In the past six months my house has grown steadily more organized, clean, and attractive. I still have a lot of work to do, but improvement is visible in almost every room. I’m glad for this. The push toward organization and beautification began last fall when I sat in my messy office and pictured what it would be like if I broke down a wall. I was deliberately shaking up my thought processes at around that time, forcing myself out of old patterns without being sure what the new patterns would look like. I stared around at the jumble in my office and started picturing what my ideal office would be like, how it could be arranged to provide space for the things which make me happy. My office was a box, and I was able to see how to break the bounds of that box to create something new. I gave myself permission to really own the space and turn it into whatever I wanted. The vision was exciting and all the other organization flowed from there.
July was the month of extended family in my house and the family reunion of 35 people in one cabin. I found it fascinating that I responded to the over crowding by organizing, cleaning, and getting rid of stuff. There were days when it was really compulsive, I had to keep picking up, scrubbing, imposing order on my surroundings. As compulsions go, I’ll pick cleaning over piling any day, but it did trigger a concern for me. As my house gets more organized, I notice the small messes more. I couldn’t have noticed them before, because they were buried in the large messes, but now I see them and they bother me. I need to clean them up, make my surroundings more lovely. Then I remember the old adage “a clean desk is a sign of a sick mind.” I’m not sure that being compulsively clean is mentally healthier than being disorganized and jumbled all the time. I guess time will tell if my recent push toward organization is me becoming healthier or just a different manifestation of my particular neuroses. I strongly suspect that the influx of school things impinging on my time will test my intention to make my surroundings lovely.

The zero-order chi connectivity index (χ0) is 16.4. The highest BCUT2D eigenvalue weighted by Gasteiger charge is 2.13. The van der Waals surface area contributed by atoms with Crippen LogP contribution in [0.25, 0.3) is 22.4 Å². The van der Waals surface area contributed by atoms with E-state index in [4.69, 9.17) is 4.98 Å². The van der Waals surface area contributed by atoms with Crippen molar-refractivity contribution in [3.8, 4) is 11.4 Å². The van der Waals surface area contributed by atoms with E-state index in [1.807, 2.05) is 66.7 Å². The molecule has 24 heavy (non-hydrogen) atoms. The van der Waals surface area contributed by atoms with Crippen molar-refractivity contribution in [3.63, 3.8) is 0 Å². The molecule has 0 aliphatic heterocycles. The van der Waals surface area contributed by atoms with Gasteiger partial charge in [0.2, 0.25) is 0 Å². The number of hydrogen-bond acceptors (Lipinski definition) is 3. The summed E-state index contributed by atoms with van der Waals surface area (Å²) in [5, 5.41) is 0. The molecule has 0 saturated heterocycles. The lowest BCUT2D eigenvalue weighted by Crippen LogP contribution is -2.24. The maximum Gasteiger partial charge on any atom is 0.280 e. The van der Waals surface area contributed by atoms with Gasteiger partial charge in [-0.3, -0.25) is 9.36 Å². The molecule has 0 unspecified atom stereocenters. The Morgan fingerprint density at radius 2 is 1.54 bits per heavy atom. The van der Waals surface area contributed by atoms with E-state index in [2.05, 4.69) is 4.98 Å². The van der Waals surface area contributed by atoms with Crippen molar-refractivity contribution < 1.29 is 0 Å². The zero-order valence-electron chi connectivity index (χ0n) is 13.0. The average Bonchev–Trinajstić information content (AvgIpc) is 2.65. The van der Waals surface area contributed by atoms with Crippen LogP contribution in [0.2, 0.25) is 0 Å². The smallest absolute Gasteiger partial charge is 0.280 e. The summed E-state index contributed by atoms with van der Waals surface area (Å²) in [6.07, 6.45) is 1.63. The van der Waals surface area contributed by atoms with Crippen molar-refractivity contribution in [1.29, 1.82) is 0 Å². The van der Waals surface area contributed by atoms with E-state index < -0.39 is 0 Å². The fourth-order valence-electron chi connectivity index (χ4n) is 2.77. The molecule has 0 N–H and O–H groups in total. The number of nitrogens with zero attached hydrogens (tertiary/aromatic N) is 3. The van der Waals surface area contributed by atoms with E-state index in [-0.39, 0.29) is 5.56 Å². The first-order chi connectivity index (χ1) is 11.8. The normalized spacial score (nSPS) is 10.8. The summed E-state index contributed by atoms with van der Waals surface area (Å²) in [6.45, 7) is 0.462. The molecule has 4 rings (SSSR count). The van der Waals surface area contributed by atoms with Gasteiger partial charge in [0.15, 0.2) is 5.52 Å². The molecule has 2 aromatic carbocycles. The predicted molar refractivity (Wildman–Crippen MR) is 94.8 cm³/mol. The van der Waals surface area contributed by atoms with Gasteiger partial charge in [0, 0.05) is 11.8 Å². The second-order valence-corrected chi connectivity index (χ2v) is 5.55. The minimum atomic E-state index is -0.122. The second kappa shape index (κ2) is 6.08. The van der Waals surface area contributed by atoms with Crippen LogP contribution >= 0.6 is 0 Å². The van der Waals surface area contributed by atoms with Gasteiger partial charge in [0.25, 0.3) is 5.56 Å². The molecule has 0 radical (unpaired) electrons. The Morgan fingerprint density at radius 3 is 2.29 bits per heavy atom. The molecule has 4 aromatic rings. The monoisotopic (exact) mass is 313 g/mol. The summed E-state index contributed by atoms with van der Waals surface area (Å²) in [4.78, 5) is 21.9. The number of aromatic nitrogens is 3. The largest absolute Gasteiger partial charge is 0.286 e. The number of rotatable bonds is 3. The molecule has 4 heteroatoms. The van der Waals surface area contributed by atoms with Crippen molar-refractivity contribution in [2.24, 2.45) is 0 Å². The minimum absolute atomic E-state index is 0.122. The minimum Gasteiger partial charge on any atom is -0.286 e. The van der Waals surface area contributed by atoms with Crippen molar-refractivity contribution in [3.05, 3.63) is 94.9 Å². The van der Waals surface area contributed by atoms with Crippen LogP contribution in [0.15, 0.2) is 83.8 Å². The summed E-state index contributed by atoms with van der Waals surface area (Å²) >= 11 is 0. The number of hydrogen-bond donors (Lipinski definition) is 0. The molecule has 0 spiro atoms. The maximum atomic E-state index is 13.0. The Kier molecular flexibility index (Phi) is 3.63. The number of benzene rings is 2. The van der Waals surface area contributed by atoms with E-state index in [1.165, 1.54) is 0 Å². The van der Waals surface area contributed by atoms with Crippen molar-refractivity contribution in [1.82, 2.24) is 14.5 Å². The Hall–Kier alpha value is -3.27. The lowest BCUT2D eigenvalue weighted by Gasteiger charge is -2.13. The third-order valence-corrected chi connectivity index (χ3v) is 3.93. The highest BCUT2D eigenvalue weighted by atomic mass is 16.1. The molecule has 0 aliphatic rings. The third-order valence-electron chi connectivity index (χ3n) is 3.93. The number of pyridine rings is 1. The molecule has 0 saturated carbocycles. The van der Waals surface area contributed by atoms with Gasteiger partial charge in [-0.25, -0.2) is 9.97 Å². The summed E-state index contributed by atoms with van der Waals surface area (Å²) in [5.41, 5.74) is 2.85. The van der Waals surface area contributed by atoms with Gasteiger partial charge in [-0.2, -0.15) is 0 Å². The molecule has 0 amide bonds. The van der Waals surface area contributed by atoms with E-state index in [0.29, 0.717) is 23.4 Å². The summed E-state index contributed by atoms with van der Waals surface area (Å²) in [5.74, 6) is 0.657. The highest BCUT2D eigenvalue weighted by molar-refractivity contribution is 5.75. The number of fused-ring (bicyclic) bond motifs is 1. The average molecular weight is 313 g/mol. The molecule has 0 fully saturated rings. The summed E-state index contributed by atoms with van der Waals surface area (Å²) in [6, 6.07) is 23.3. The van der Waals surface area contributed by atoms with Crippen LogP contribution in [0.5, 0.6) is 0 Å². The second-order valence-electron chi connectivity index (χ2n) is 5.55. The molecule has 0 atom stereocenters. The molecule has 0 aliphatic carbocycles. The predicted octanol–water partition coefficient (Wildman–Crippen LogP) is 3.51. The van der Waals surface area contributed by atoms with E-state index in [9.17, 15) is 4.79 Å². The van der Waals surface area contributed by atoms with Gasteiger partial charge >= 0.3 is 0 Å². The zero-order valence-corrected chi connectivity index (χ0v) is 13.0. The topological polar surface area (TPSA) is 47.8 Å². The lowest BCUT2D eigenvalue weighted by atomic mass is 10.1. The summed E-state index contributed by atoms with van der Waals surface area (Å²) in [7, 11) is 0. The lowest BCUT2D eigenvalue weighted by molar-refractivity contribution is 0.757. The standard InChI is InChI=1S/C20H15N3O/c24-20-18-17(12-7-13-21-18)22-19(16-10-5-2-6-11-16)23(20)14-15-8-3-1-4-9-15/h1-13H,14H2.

One of the hardest parts of my new-found organization is keeping my hands off of the spaces and things which belong to my kids. I want to organize all the things, however if I swoop in and clean up their messes, they will never learn how to do it for themselves. I’ve found a lot of growth in examining how I relate to spaces and things. If I clean up after them constantly, they will never have the chance to learn those lessons. This is why I spent an afternoon sorting with Gleek. We began with a trash bag, a donate box, and a bribe. She could have a small new toy she has been wanting if we could clear the floor, fill the garbage bag, and put some stuff into the donate box. I was pleasantly surprised with how willing she was to get rid of stuff. Even better, I learned a lot about her and what she values. Things which seemed like junk to me felt like treasures to her, and once she explained why they mattered, I could see the value. Because I let her make all the decisions, she was willing to listen when I asked her if she really needed to keep some of the items. The end result was a room where I can now clean the carpet. I need to go through the same process with Patch next. Hopefully listening to how he relates to his things will help us create an organizational scheme that lets him keep his things organized for more than three days. This approach to helping my kids I learned from watching Hoarding: Buried Alive. I can’t watch very much of the show, too depressing, but a few episodes were instructional.
The open question is whether I’ll continue to have emotional and physical energy for organization beyond maintenance now that school has begun. Time will tell I suppose.